Accounting is usually seen as having two distinct strands, Management and Financial accounting. Management accounting, which seeks to meet the needs of managers and Financial accounting, which seeks to meet the accounting needs of all of the other users. The differences between the two types of accounting reflect the different user groups that they address. Briefly, the major differences are as follows:
- Nature of the reports produced. Financial accounting reports tend to be general purpose. That is, they contain financial information that will be useful for a broad range of users and decisions rather than being specifically designed for the needs of a particular group or set of decisions. Management accounting reports, on the other hand, are often for a specific purpose. They are designed either with a particular decision in mind or for a particular manager.
- Level of detail. Financial reports provide users with a broad overview of the performance and position of the business for a period. As a result, information is aggregated and detail is often lost. Management accounting reports, however, often provide managers with considerable detail to help them with a particular operational decision.
- Regulations. Financial reports, for many businesses, are subject to accounting regulations that try to ensure they are produced with standard content and in a standard format. Law and accounting rule setters impose these regulations. Since management accounting reports are for internal use only, there are no regulations from external sources concerning the form and content of the reports. They can be designed to meet the needs of particular managers.
- Reporting interval. For most businesses, financial accounting reports are produced on an annual basis, though many large businesses produce half-yearly reports and a few produce quarterly ones. Management accounting reports may be produced as frequently as required by managers. In many businesses, managers are provided with certain reports on a monthly, weekly or even daily basis, which allows them to check progress frequently. In addition, special-purpose reports will be prepared when required (for example, to evaluate a proposal to purchase a piece of machinery).
- Time horizon. Financial reports reflect the performance and position of the business for the past period. In essence, they are backward looking. Management accounting reports, on the other hand, often provide information concerning future performance as well as past performance. It is an oversimplification, however, to suggest that financial accounting reports never incorporate expectations concerning the future. Occasionally, businesses will release projected information to other users in an attempt to raise capital or to fight off unwanted takeover bids.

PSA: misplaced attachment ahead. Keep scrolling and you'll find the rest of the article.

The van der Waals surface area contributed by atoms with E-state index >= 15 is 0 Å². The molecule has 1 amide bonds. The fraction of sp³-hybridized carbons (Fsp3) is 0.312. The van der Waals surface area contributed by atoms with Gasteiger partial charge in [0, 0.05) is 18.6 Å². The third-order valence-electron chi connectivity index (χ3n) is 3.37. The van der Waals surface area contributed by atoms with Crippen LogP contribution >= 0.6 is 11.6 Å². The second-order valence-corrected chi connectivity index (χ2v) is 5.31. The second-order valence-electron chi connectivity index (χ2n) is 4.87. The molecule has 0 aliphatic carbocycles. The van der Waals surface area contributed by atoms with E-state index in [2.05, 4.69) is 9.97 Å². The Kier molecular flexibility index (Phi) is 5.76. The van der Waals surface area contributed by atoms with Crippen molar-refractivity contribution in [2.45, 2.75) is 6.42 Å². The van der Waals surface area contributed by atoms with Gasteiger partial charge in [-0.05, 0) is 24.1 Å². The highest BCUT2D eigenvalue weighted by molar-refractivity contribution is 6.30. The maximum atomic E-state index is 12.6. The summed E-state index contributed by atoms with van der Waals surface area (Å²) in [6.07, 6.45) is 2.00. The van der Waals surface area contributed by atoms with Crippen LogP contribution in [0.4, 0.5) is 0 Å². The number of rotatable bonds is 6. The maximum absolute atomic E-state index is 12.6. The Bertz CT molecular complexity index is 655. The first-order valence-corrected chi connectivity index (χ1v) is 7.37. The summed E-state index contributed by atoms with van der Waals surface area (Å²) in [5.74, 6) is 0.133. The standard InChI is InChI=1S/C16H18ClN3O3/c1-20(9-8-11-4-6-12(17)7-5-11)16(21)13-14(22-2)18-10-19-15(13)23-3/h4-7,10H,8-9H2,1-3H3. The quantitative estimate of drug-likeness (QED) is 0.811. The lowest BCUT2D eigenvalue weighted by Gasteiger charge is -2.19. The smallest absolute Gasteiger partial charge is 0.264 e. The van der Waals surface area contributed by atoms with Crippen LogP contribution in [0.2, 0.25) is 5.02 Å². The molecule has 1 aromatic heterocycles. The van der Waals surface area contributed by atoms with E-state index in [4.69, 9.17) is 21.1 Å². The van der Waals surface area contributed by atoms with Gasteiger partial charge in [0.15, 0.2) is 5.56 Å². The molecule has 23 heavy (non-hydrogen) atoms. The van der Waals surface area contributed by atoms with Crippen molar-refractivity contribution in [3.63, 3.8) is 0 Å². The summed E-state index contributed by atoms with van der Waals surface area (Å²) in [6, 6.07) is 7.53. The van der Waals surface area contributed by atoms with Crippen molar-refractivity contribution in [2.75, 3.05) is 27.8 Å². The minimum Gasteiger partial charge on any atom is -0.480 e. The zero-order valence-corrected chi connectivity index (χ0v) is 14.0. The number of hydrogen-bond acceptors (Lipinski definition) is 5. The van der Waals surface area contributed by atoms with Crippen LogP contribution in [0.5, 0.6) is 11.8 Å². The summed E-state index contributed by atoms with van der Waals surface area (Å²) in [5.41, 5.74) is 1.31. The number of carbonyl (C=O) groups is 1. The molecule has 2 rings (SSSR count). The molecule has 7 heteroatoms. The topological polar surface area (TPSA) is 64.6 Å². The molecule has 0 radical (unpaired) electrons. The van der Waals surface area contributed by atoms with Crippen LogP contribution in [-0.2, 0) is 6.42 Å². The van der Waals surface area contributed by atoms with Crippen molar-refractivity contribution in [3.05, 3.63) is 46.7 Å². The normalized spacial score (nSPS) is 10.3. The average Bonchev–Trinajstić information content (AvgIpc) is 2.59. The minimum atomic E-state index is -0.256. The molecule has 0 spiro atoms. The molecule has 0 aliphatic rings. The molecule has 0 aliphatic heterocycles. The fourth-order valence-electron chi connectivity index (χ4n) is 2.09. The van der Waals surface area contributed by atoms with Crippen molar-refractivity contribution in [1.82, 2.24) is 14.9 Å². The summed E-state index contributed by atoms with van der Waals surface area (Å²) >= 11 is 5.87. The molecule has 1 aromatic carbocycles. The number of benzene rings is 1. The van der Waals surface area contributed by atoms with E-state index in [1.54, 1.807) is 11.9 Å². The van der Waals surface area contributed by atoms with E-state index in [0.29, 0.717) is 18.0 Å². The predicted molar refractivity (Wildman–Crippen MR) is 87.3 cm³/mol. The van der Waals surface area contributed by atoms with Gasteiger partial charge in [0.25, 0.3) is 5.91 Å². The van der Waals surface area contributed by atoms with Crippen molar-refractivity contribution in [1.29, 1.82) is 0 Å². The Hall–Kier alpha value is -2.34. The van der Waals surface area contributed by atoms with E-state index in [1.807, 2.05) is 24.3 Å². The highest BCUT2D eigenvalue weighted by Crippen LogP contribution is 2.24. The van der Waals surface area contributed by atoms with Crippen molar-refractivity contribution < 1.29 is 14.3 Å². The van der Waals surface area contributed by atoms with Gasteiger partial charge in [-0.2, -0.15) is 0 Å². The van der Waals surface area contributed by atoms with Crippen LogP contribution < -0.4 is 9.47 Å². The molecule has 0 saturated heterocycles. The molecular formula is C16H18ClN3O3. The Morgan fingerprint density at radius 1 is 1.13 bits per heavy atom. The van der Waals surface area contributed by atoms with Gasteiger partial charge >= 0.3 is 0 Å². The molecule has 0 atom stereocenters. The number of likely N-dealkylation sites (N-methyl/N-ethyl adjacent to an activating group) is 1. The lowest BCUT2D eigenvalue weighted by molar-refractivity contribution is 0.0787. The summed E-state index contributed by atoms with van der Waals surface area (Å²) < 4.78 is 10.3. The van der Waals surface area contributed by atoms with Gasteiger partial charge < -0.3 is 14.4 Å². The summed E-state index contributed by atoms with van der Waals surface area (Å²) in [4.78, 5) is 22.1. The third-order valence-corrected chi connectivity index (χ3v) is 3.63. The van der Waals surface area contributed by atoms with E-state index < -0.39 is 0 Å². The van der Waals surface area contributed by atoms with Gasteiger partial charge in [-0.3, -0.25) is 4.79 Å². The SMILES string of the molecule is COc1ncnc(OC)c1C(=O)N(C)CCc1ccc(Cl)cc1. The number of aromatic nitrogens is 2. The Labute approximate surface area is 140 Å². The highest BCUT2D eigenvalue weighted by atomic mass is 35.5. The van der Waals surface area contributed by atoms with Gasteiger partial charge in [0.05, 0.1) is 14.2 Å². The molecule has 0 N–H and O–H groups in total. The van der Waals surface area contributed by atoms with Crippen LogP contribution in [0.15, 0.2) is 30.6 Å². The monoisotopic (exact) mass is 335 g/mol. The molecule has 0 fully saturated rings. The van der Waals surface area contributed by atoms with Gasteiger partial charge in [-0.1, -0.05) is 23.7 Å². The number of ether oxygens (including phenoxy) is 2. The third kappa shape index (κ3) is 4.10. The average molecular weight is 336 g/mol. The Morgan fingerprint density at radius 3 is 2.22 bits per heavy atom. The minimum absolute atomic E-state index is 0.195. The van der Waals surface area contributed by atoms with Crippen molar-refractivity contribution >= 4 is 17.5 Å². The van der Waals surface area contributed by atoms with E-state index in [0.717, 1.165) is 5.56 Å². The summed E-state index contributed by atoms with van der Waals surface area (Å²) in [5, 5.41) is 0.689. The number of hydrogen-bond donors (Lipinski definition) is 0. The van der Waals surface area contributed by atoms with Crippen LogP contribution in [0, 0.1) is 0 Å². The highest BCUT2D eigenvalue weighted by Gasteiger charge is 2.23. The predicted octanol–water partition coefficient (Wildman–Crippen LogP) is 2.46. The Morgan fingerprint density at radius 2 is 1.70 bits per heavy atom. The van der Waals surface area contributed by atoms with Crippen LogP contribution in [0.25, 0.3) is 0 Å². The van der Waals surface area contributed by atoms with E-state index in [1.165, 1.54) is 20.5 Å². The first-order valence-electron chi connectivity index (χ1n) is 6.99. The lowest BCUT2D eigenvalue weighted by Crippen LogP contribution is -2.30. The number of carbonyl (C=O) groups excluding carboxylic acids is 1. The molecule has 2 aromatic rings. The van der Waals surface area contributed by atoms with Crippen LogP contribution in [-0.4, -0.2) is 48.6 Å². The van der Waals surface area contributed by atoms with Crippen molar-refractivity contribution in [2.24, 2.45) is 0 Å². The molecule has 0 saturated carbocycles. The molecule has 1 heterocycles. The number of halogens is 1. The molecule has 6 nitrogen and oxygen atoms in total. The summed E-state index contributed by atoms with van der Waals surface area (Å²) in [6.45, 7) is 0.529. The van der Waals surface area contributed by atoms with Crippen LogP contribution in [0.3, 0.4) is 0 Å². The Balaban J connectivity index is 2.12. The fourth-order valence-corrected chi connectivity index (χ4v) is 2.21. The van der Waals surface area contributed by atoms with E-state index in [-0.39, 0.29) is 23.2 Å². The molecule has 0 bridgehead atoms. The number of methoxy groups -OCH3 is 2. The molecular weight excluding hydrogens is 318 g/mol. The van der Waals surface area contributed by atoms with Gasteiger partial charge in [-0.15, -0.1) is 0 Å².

- Range and quality of information. Financial accounting reports concentrate on information that can be quantified in monetary terms. Management accounting also produces such reports, but is also more likely to produce reports that contain information of a non-financial nature such as measures of physical quantities of inventories (stocks) and output. Financial accounting places greater emphasis on the use of objective, verifiable evidence when preparing reports. Management accounting reports may use information that is less objective and verifiable, but they provide managers with the information they need.
We can see from this that management accounting is less constrained than financial accounting. It may draw on a variety of sources and use information that has varying degrees of reliability. The only real test to be applied when assessing the value of the information produced for managers is whether or not it improves the quality of the decisions made.
The distinction between the two areas reflects, to some extent, the differences in access to financial information. Managers have much more control over the form and content of information they receive. Other users have to rely on what managers are prepared to provide or what the financial reporting regulations state must be provided. Though the scope of financial accounting reports has increased over time, fears concerning loss of competitive advantage and user ignorance concerning the reliability of forecast data have led businesses to resist providing other users with the detailed and wide-ranging information that is available to managers.
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